Guide to US Family Visas
There are a number of ways that you can bring family members to the U.S. to join you. There are strict eligibility criteria, and in some categories, you are limited by a quota on the number of visas issued.
Depending on the immigration status of your sponsor, and your relation to them, the process can be quite slow and it may be important to apply as early as possible.
Whether you can apply for an immigrant family visa or a nonimmigrant family visa depends on the status of your sponsor.
The family of U.S. citizens may petition on behalf of the following groups:
- K3/K4 Visa
- Fiancé Visa
If you are a refugee or asylee, you may be eligible to petition on behalf of your spouse and children
If you are a green card holder (also known as a permanent resident), you can submit a petition for the following groups:
- Unmarried children under 21
- Unmarried son or daughter of any age
We have outlined in further detail everything you need to know about U.S. Family Visas in this helpful guide.
If you are moving to the U.S. to join your loved ones, contact us for a confidential discussion about how we can assist you with our expert immigration services.
We have supported numerous clients to immigrate to the U.S. to be with their loved ones and look forward to assisting you.
Call us today to speak to our experts about family-based immigration law today on +1 844 290 6312.
Family-based green cards
U.S. citizens and U.S. lawful permanent residents (LPRs) may petition for eligible relatives to come to the U.S. on a green card.
In some cases, it may be quicker for U.S. citizens than lawful permanent residents to bring their loved ones to the United States.
Below are the types of relatives that U.S. citizens may sponsor to come to the U.S.:
|Type of relative||Immigration status||Immigration form|
|Spouse, children (unmarried, under 21), children (married and/ or over 21), parents (where the sponsor is aged over 21), siblings (where the sponsor is aged over 21)||Green card (permanent resident)||Form 1-30 (Petition for Alien Relative), Form I-485 (Application to Register Permanent Residence or Adjust Status), Form I-864 (Affidavit of Support)|
|Fiancé (where the fiancé is living outside the U.S., Fiancé’s children (aged under 21)||Fiancé visa||Form I-129F (Petition for Alien Fiancé)|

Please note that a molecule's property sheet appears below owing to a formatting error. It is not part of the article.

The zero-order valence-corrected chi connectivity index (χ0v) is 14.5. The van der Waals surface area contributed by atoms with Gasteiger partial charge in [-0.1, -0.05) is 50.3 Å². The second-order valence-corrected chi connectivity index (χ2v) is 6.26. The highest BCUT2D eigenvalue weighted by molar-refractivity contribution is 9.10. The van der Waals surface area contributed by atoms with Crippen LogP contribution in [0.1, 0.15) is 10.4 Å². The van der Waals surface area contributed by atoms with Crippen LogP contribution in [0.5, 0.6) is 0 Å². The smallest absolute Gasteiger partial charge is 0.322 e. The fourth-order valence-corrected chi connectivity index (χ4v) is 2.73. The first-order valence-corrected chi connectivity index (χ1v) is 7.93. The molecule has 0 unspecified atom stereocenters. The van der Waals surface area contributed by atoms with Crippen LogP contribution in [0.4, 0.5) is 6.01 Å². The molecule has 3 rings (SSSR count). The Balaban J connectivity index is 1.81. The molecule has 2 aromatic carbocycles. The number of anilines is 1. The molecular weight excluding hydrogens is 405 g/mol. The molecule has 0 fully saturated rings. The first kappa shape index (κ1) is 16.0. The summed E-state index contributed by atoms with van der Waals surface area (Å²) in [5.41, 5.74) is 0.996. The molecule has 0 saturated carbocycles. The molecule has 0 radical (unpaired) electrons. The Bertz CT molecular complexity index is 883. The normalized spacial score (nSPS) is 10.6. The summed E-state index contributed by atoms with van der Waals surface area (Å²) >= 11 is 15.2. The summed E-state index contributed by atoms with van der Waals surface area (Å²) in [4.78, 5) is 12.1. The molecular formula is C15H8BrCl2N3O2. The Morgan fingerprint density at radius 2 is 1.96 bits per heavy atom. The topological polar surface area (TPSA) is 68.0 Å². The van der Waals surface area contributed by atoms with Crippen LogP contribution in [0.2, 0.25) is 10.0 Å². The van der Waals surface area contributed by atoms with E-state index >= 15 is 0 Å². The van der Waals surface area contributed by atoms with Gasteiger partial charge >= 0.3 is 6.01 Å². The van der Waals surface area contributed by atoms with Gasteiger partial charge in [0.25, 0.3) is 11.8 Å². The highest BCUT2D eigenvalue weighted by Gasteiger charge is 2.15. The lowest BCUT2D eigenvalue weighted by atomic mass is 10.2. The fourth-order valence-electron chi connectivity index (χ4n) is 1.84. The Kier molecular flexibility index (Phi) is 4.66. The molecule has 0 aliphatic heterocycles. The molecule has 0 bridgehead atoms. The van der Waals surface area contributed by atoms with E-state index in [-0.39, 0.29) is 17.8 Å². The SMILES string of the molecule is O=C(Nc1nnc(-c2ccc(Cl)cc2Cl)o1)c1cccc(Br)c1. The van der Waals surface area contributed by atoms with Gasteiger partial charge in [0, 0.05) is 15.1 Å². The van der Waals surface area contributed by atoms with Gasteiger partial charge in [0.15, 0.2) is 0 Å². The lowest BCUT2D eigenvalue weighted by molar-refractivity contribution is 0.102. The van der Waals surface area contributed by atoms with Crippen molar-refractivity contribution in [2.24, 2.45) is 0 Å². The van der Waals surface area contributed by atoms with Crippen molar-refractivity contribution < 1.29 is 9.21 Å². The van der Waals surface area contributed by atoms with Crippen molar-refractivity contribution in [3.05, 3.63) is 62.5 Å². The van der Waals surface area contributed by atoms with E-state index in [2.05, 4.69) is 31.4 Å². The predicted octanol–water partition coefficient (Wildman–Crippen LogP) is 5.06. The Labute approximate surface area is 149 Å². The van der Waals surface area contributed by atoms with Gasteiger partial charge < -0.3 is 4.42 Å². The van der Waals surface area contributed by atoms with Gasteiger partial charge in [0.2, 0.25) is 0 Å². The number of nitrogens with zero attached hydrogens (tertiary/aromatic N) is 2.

|Spouse, children of spouse (unmarried and under age 21)||K-3 Visa/K-4 Visas||Form I-129F (Petition for Alien Fiancé), Form I-130 (Petition for Alien Relative)|
For existing U.S. green card holders, the following family members are permitted to apply for their own U.S. green cards:
- Spouse (husband or wife)
- Unmarried children aged under 21
- Unmarried son or daughter (any age)
The sponsor must file Form I-130 (Petition for Alien Relative) as part of the process to prove that they are a permanent resident, and prove that they are related to the intended immigrant.
Family-based nonimmigrant visas
It is possible to apply for a nonimmigrant family-based visa if your family member intends to come to the U.S. for a temporary purpose.
There is no annual quota on these types of visa and the application process is typically faster.
The nonimmigrant family visa categories include:
- K-1 Visa (fiancé visa)
- K-2 Visa (dependent children of K-1 Visa holders)
- K-3 Visa (spouses of citizens living outside the U.S.)
- K-4 Visa (dependents of K-3 visa holders)
If issued a nonimmigrant family visa, it may be possible to extend your stay before your visa expires.
If there is a change in your relationship with your partner, you may be required to inform the United States Citizenship and Immigration Service immediately or risk breaching the terms of your visa.
You may be eligible to file for a change of status and switch to a new category of visa (e.g., a worker visa).
USA family visa immediate relative categories
The categories available under the immediate relative category include the following:
- Spouse of a U.S. citizen – IR1
- Unmarried child (aged under 21 years) of a U.S. citizen – IR2
- Orphan adopted by a U.S. citizen
- Orphan to be adopted in the U.S. by an American citizen
- Parent of a U.S. citizen (aged at least 21 years old)
If one of these categories does not apply to your situation, you may be eligible for one of the family preference categories.
USA family visa preference categories
The preference categories have been designed for individuals who have a qualifying relationship with a U.S. citizen.
These categories include:
- First preference (F1) – unmarried, adult sons and daughters of U.S. citizens (aged 21 years or older)